a) ascertaining a first path length for said first propagation path between said transmitter and a first point along said first propagation path proximate said location of said receiver;

b) ascertaining a second path length of said second propagation path between said transmitter and a second point along said second propagation path proximate said location of said receiver;

c) calculating a path length difference in response to said first and said second path lengths; and

d) selecting one of said first and second propagation paths as one of said distinct multipath components when said path length difference is less than a predetermined difference threshold.

19. A method as claimed in claim 18 further comprising:

establishing a local region surrounding said receiver, said local region bounded by sides exhibiting a common length; and

setting said predetermined difference threshold to be substantially equal to said common length.

20. A method as claimed in claim 18 wherein said first point is located on a first one of said local line segments of said first propagation path, said second point is located on a second one of said local line segments of said second propagation path, and said operation c) comprises:

computing a first distance of a first line between said first point and said receiver location, said first line being substantially perpendicular to said first local line segment;

adjusting said first path length to be an adjusted first path length equivalent to the hypotenuse of a first right triangle having a first side defined by said first distance and a second side defined by said first path length;

computing a second distance of a second line between said second point and said receiver location, said second line being substantially perpendicular to said second local line segment;

adjusting said second path length to be an adjusted second path length equivalent to the hypotenuse of a second right triangle having a third side defined by said second distance and a fourth side defined by said second path length; and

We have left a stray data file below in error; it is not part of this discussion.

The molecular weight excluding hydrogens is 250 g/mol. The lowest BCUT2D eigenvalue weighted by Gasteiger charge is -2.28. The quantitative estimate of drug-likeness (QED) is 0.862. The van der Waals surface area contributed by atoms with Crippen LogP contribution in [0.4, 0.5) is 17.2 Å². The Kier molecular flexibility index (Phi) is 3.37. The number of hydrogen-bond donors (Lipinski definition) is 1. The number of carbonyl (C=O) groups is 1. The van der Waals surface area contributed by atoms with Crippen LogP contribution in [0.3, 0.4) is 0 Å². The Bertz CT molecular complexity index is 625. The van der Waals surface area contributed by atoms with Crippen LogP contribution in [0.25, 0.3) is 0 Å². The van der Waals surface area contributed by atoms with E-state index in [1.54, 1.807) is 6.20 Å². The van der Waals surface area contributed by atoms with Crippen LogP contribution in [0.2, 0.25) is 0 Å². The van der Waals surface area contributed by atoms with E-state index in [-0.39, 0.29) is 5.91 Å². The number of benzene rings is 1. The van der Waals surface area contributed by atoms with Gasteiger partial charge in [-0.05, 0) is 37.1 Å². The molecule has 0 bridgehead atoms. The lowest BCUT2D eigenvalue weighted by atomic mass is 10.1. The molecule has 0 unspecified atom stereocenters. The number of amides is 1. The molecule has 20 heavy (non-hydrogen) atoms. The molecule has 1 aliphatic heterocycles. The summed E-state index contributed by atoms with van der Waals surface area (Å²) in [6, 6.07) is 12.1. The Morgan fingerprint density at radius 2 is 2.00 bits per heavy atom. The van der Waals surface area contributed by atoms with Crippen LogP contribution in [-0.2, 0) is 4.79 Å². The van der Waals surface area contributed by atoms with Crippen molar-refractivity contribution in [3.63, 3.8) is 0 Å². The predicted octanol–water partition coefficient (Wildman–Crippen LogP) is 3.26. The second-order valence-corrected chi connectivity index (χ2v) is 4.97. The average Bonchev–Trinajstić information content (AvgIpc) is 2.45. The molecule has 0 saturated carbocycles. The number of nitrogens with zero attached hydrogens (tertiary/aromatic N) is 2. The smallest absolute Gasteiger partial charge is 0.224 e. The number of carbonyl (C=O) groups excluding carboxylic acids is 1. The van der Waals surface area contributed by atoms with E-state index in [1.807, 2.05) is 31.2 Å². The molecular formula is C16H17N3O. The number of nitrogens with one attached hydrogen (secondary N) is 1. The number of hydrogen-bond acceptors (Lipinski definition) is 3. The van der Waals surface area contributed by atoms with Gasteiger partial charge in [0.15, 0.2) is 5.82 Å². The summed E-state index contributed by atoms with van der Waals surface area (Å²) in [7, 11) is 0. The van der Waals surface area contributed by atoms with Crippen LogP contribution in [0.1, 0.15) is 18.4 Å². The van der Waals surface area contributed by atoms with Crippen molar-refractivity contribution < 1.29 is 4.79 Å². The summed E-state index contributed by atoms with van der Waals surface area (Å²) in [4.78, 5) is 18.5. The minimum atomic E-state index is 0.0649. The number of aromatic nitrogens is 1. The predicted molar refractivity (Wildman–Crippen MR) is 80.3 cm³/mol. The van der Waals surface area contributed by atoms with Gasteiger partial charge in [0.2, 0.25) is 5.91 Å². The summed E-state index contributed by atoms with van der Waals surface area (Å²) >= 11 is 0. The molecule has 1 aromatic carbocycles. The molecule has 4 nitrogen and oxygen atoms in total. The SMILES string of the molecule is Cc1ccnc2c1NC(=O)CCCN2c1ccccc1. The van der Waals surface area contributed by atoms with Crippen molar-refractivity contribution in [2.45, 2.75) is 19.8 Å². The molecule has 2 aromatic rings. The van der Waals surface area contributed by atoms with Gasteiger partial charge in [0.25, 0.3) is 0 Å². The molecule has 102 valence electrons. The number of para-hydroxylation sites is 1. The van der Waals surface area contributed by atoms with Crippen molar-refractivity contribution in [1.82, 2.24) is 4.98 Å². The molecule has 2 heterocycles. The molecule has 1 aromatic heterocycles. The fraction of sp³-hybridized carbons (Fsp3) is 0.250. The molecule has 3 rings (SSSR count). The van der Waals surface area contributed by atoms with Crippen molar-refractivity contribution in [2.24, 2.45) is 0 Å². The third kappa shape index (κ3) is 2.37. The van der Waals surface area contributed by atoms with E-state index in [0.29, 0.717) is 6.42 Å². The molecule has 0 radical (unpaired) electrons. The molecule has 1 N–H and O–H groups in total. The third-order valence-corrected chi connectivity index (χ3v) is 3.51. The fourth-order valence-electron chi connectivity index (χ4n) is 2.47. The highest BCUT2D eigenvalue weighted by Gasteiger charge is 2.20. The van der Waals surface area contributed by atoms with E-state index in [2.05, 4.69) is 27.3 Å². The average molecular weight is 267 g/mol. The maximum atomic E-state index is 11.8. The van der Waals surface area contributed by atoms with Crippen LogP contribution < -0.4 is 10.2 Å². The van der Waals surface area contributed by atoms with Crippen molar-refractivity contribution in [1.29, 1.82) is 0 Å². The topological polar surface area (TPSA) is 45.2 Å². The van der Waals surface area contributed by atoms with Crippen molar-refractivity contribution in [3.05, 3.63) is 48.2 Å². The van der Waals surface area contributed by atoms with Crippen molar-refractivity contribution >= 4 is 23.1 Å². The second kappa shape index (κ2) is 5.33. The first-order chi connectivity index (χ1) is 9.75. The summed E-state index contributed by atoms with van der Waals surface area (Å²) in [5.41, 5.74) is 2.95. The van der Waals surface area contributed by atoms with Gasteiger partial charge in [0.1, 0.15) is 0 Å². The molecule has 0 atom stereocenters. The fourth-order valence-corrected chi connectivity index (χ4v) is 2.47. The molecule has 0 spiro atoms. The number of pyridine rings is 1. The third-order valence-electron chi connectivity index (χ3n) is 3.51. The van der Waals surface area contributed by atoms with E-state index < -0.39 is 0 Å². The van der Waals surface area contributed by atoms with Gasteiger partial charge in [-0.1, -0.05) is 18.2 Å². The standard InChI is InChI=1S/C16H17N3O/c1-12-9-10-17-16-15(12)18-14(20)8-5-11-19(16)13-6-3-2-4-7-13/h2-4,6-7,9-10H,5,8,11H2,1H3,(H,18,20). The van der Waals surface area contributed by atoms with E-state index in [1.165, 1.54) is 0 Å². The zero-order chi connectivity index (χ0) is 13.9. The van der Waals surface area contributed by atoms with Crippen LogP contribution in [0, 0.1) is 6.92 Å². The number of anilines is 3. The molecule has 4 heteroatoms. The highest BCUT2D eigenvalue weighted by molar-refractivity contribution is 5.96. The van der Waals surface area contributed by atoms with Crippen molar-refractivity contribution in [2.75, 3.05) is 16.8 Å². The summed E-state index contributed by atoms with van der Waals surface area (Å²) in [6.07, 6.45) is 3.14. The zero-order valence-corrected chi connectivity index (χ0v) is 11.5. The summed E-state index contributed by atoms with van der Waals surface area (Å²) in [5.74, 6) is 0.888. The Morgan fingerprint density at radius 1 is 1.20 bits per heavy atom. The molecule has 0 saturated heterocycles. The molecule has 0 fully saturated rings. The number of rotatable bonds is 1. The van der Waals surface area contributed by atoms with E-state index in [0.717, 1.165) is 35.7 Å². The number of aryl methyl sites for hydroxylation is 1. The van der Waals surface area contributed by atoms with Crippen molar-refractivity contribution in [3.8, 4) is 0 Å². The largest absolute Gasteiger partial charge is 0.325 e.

computing said path length difference as a difference between said first and second adjusted path lengths.

21. A method as claimed in claim 18 further comprising:

calculating a first distance between said first point on said first propagation path and said location of said receiver;

calculating a second distance between said second point on said second propagation path and said location of said receiver;

determining a shorter distance of said first and second distances; and

when said path length difference is less than said predetermined difference threshold, choosing one of said first and second propagation paths exhibiting said shorter distance.

22. A method as claimed in claim 18 wherein said identifying operation further comprises:

ascertaining a first segment length for a first one of said local line segments of said first propagation path when said path length difference is greater than said predetermined difference threshold;

ascertaining a second segment length for a second one of said local line segments of said second propagation path when said path length difference is greater than said predetermined difference threshold;

calculating a segment length difference between said first and said second segment lengths;